Well, the future is near, and that means driverless cars are no longer just a thing of science fiction. Google has driverless technology moving ahead at full speed with the Google Chauffeur, and traditional automakers like Ford and GM have teamed up with researchers to be part of the game.
But when (not if!) autonomous cars fill our highways and streets, where will that leave car insurance? What kind of impact – if any – will this wave of the future have on the industry? As usual, opinions are mixed, but there are a few predictions out there that may provide a glimpse into the future of auto insurance in an age of driverless cars.
Some See Plummeting Premiums
One of the obvious advantages of self-driving cars is safety. An autonomous car doesn’t text behind the wheel, or drive under the influence, and can watch for road hazards in every direction. According to University of Michigan engineering professor Dr. Larry Burns (who is also a former vice president of research and development at GM), driverless cars could eliminate more than 90% of auto accident injuries and fatalities – that means about 1,800 lives saved each year in Canada. What’s more, autonomous vehicles would cut property damage by 90%. According to some analysts, that will cause premiums to plummet, leading insurance company profits to take a nosedive.
Many Auto Insurers Say “Not So Fast”
Many insurance companies, however, don’t think that the future will be so grey for their industry. Many insurers believe that the opposite will happen – that the pricey software and equipment needed for self-driving cars may in fact cause an increase in comprehensive policies, and a rise in premiums.
According to Carol Csanda, innovation project director at State Farm, the frequency of automobile accidents may very well decline in a future of driverless cars. The cost of the accidents that do happen, however, will likely skyrocket. Csanda believes that, when these cars loaded with pricey high-tech equipment are damaged and need replacing, the cost will inevitably be much greater, not to mention that the cars themselves will be much more expensive than their human-driven counterparts.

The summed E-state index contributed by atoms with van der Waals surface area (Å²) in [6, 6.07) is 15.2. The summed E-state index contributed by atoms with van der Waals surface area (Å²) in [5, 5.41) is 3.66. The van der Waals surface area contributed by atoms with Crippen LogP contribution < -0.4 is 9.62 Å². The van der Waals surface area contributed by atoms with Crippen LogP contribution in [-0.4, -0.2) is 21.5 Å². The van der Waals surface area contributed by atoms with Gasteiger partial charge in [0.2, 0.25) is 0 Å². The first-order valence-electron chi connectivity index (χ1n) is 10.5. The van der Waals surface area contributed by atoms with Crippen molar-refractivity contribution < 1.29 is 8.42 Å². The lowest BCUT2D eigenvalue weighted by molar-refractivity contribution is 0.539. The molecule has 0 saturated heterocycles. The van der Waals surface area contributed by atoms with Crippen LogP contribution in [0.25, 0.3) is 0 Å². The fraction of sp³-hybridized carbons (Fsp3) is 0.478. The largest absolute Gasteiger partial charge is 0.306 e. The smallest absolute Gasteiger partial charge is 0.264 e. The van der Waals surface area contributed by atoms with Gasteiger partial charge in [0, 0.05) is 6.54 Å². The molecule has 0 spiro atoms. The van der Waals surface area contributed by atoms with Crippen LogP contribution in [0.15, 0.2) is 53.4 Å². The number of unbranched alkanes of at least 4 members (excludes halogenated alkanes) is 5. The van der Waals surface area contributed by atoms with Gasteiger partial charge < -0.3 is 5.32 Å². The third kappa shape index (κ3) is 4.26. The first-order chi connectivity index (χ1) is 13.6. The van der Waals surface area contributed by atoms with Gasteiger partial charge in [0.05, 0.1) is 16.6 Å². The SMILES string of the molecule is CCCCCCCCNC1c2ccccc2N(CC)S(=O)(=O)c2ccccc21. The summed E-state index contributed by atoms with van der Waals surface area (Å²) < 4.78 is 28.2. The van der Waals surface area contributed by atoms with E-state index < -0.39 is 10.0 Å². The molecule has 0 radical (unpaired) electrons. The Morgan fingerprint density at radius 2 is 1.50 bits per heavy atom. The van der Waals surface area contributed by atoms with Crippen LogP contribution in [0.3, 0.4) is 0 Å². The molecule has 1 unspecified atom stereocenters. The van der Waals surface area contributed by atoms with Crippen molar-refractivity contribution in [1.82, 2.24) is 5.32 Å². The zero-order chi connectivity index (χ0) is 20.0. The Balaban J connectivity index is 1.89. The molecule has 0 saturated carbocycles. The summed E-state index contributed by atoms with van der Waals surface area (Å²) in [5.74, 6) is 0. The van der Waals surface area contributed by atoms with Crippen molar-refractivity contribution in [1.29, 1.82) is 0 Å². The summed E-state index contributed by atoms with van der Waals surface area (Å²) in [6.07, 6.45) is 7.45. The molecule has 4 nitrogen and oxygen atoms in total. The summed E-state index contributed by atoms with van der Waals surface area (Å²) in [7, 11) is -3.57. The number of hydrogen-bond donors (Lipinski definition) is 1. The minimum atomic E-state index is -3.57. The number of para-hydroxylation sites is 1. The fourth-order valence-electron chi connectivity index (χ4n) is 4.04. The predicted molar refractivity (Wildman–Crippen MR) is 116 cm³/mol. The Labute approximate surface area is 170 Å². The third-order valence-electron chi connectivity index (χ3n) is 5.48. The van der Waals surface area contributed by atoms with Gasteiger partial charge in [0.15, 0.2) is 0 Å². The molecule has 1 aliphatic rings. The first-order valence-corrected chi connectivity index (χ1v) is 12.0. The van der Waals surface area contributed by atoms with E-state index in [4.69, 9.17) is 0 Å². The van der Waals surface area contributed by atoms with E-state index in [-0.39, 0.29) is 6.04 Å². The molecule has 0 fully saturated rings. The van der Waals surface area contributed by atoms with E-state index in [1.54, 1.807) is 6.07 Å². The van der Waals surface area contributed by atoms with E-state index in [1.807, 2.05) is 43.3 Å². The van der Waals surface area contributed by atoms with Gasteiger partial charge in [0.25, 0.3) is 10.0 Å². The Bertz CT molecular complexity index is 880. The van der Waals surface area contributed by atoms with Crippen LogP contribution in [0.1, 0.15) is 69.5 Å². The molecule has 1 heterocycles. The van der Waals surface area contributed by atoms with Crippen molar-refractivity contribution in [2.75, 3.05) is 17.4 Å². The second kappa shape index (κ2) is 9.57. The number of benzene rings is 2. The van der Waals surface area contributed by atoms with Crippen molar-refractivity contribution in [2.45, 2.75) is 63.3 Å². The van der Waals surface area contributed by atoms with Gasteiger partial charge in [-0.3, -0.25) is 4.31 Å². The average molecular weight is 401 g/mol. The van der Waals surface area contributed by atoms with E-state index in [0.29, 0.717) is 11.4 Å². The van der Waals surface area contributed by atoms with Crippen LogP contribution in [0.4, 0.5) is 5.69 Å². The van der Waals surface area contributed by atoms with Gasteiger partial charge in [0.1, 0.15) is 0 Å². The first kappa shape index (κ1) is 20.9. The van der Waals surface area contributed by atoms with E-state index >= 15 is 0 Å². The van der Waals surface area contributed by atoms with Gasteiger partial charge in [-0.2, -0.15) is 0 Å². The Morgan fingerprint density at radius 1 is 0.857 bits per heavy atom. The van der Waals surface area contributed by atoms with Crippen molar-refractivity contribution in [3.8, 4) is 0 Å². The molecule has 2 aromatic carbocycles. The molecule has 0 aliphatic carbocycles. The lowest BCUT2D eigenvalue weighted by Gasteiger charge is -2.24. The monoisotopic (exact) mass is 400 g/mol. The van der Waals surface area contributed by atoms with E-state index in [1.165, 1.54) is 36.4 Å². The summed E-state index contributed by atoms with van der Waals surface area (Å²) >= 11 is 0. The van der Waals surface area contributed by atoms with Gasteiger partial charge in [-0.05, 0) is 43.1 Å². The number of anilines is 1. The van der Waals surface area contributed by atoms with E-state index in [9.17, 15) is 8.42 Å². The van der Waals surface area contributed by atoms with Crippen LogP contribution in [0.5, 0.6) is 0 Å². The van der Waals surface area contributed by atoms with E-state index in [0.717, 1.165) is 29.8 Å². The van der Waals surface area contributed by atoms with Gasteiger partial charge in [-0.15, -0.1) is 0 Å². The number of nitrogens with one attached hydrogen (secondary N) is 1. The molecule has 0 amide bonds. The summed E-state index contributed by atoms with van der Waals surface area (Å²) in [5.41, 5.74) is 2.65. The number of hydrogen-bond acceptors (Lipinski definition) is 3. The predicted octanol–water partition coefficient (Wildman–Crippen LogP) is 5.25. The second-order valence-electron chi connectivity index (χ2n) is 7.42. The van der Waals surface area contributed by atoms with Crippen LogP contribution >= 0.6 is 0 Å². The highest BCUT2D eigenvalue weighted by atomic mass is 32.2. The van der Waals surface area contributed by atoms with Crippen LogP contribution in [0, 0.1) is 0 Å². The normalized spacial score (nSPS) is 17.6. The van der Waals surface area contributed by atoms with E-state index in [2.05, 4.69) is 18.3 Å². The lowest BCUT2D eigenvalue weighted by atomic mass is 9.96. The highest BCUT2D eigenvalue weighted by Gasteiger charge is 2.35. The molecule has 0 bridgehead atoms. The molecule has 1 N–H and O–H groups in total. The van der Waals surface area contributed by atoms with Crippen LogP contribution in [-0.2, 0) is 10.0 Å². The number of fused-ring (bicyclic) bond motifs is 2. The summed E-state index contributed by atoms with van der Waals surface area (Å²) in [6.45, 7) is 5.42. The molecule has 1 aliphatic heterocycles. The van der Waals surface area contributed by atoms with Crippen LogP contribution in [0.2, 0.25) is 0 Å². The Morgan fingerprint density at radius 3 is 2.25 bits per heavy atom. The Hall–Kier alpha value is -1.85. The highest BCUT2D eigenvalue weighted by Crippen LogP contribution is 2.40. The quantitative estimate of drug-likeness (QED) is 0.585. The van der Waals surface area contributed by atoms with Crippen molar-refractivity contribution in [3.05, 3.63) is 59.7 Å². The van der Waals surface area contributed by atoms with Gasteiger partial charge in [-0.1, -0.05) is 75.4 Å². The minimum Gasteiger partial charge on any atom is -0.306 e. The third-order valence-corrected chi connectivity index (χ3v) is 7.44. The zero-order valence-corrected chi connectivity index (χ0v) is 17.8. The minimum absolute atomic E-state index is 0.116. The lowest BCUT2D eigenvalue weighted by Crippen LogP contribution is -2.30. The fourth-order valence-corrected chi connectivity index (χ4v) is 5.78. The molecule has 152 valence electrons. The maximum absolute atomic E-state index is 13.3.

Csanda also believes that new forms of coverage may be needed in a future of driverless vehicles. Cyber coverage that protects driverless cars’ computer software and hardware may become part of the essential insurance package. "Recalls may no longer involve going to the dealership,” adds Csanda, “instead they'll be downloads to your car's computer." Along with cyber coverage, hacker protection may even become necessary, as new risks emerge for self-driving cars of the future.
No Cyborgs Required – For Now
Whether insurance claims are reduced and premiums go down, or new coverage is needed and premiums go up, the auto insurance industry will have to adapt to the emergence of driverless cars. While this future will be upon us soon enough, and driverless cars may very well be populating our roads in the not-so-distant future, the technology won’t likely be widely adopted for years to come. That means that, until then, you’ll need to make sure you’ve got that trusty auto insurance as you’re driving down the road the old fashioned way – no cyborgs required.